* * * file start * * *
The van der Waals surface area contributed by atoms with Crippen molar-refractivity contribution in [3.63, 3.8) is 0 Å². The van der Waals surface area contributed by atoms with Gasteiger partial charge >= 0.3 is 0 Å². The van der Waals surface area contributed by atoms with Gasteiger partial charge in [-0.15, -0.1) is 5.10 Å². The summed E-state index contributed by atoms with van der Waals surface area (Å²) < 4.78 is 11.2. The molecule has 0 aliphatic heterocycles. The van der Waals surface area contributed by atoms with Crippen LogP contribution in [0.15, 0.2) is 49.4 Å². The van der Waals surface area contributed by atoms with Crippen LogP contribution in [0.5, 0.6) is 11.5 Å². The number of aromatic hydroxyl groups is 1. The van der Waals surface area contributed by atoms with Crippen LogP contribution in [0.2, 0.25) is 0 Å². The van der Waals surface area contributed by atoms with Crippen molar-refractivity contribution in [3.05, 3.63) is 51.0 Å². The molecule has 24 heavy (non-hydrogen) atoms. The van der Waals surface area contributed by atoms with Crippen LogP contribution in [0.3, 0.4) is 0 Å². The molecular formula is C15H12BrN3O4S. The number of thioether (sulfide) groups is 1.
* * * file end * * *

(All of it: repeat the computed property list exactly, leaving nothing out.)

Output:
The van der Waals surface area contributed by atoms with Crippen molar-refractivity contribution in [3.63, 3.8) is 0 Å². The van der Waals surface area contributed by atoms with Gasteiger partial charge >= 0.3 is 0 Å². The van der Waals surface area contributed by atoms with Gasteiger partial charge in [-0.15, -0.1) is 5.10 Å². The summed E-state index contributed by atoms with van der Waals surface area (Å²) < 4.78 is 11.2. The molecule has 0 aliphatic heterocycles. The van der Waals surface area contributed by atoms with Crippen LogP contribution in [0.15, 0.2) is 49.4 Å². The van der Waals surface area contributed by atoms with Crippen LogP contribution in [0.5, 0.6) is 11.5 Å². The number of aromatic hydroxyl groups is 1. The van der Waals surface area contributed by atoms with Crippen LogP contribution in [0.2, 0.25) is 0 Å². The van der Waals surface area contributed by atoms with Crippen molar-refractivity contribution in [3.05, 3.63) is 51.0 Å². The molecule has 24 heavy (non-hydrogen) atoms. The van der Waals surface area contributed by atoms with Crippen LogP contribution in [0.3, 0.4) is 0 Å². The molecular formula is C15H12BrN3O4S. The number of thioether (sulfide) groups is 1.